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Teacher Resources by Grade
|1st - 2nd||3rd - 4th|
|5th - 6th||7th - 8th|
|9th - 10th||11th - 12th|
Language and Power in The Handmaidís Tale and the World
|Grades||9 – 12|
|Lesson Plan Type||Standard Lesson|
|Estimated Time||Two 50-minute sessions|
MATERIALS AND TECHNOLOGY
- Definition and Examples of Neologism
- Examining Language in The Handmaidís Tale Student Handout
- Examining Language in The Handmaidís Tale Teacher Notes
- Copies of The Handmaidís Tale by Margaret Atwood
- Sticky notes
- Presentation Notes Handout
- Reflection Activity
- Other Books that Focus on Language and Power
- Venn Diagram Tool (optional)
- New Words from the Seventh Update of the Merriam-Webster Dictionary
This site is a brief article about neologisms that were added to the 2007 version of the Merriam-Webster dictionary.† Twenty sample words are offered as well as a brief explanation of how words are added to the dictionary.
- AskOxford: How new words get into the OED
Using the example of the word ďe-tailersĒ (electronic retailers), the process of how a new word is added to the Oxford English Dictionary is explained.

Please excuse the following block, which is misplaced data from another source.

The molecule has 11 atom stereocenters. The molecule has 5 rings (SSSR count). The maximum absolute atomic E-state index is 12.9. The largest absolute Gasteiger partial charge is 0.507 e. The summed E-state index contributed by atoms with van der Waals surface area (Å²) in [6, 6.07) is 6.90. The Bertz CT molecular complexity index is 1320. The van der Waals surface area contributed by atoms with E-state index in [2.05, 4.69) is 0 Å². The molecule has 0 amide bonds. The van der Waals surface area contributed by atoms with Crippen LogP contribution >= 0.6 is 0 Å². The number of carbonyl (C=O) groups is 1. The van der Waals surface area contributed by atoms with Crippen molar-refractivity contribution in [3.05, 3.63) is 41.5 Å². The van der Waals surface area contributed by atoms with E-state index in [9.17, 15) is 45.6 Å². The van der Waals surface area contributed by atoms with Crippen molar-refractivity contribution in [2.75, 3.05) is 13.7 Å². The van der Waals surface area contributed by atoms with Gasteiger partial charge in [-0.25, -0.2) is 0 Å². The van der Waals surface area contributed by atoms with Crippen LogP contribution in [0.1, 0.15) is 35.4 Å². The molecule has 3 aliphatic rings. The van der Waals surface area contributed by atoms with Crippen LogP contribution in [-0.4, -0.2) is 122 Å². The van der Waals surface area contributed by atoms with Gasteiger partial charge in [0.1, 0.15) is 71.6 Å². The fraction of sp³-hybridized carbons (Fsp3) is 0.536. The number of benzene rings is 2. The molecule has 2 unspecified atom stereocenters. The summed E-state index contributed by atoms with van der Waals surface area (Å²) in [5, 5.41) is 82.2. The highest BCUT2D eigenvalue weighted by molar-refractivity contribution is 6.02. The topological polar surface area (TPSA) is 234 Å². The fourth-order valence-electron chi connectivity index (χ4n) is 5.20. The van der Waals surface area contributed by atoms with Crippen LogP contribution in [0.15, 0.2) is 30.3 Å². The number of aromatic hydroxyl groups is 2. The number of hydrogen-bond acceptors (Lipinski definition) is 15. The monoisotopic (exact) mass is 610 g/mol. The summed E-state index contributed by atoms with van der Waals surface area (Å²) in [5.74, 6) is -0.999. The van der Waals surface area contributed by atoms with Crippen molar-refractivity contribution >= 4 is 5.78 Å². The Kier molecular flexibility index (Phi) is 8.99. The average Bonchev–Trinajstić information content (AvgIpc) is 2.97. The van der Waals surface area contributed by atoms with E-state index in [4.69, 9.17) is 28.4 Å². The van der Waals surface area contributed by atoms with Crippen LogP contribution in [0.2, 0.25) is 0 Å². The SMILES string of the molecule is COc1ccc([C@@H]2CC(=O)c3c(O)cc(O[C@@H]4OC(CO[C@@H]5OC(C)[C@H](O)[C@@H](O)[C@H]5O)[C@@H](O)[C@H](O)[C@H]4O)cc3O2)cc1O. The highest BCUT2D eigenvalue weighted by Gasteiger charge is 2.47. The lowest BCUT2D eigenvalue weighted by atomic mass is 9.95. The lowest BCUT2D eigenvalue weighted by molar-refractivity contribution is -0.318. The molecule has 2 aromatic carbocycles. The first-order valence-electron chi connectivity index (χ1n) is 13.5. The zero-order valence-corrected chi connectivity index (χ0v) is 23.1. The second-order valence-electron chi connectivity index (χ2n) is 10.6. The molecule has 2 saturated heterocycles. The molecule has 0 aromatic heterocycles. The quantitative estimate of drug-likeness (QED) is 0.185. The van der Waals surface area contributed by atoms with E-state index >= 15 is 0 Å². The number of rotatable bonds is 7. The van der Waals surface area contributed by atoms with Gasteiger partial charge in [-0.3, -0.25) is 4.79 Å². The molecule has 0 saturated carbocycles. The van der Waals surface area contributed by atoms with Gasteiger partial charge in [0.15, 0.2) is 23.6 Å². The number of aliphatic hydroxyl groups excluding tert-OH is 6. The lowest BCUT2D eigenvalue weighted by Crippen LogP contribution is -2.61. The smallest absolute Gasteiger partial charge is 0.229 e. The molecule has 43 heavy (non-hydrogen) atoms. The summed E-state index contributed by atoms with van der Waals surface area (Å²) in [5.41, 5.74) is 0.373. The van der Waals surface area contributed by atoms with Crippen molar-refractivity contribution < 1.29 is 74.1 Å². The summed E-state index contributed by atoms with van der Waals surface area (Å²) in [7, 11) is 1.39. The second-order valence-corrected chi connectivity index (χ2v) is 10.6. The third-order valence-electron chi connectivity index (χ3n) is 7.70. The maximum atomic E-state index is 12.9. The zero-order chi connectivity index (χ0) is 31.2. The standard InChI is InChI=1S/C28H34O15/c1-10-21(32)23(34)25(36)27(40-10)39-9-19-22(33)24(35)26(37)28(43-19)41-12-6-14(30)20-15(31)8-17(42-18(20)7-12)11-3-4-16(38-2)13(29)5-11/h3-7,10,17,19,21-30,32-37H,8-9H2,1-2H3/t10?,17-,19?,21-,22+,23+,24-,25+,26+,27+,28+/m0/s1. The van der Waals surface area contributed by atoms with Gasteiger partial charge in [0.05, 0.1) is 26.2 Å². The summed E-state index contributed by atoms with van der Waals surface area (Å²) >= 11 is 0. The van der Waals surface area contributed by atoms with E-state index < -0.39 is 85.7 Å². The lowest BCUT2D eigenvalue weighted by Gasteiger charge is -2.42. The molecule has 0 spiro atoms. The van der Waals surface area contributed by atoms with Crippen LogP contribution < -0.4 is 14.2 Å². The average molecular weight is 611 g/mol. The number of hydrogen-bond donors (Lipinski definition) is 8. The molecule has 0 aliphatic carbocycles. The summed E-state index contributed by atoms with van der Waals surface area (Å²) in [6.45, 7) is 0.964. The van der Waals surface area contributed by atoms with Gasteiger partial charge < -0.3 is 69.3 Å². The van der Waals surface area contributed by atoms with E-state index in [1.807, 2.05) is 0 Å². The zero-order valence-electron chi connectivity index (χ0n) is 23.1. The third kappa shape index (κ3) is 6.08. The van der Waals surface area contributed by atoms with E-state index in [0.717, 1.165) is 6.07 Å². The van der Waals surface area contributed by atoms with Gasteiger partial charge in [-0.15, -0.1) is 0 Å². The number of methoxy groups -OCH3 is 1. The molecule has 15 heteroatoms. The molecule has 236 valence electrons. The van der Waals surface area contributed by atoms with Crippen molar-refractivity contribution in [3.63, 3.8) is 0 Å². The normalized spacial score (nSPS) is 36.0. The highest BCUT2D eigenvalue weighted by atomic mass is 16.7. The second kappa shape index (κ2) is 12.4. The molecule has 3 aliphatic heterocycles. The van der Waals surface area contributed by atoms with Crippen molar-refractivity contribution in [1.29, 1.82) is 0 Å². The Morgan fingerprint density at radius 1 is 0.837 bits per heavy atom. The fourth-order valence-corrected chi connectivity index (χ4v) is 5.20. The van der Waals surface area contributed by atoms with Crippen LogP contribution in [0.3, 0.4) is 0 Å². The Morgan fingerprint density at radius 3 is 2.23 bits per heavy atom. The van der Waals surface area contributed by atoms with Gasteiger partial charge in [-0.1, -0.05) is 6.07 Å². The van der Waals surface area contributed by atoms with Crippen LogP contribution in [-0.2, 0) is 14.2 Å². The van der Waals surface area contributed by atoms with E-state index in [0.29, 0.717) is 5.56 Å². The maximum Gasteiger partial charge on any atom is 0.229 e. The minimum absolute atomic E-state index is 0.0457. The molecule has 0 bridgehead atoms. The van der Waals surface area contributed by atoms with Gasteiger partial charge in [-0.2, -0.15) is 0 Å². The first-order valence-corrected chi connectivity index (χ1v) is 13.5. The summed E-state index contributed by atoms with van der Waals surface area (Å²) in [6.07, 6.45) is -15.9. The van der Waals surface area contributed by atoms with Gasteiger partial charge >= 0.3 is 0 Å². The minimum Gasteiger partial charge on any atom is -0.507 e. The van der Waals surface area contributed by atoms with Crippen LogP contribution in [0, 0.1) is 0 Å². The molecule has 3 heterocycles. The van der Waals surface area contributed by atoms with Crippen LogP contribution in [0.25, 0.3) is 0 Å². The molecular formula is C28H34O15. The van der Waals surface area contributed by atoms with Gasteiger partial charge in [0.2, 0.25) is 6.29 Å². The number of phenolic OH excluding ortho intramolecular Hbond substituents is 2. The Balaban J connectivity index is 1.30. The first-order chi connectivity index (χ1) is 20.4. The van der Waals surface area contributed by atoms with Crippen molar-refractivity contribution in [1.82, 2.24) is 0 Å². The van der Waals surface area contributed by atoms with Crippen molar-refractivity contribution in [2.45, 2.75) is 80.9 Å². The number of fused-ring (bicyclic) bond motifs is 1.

- US Presidential Speeches Tag Cloud
This site creates tag clouds from the top 100 words used in ďpresidential speeches, official documents, declarations, and letters written by the Presidents of the US between 1776 Ė 2007.Ē Words that are used more frequently show up in a larger font.† Students are able to scroll through the tag clouds and see how words and phrases come into and out of favor in official communication.
- The Handmaidís Tale: A WebQuest on the Background of the Novel
This WebQuest, covering topics such as dystopian literature, the American Fundamentalist movement, and feminism, can be useful as a student activity or a collection of teacher Web resources.
- This activity is designed to occur after students have read the first fifteen chapters of The Handmaidís Tale.† It assumes that students understand the basic plot of these chapters and have a firm understanding of how the society of Gilead is structured, came to power, and maintains its power.† Consult this Study Guide to Margaret Atwood: The Handmaid's Tale from Washington State University's Department of English for additional support.
- Prepare a transparency of the Definition and Examples of Neologism.
- Make an appropriate number of copies of the Examining Language in The Handmaidís Tale Student Handout and Presentation Notes Handout.
- Read through the Examining Language in The Handmaidís Tale Teacher Notes and review the assigned chapters, adding any additional language examples you would like students to discuss.
- Test the Venn Diagram Tool on your computers to familiarize yourself with the tool and ensure that you have the Flash plug-in installed. You can download the plug-in from the Technical Support page.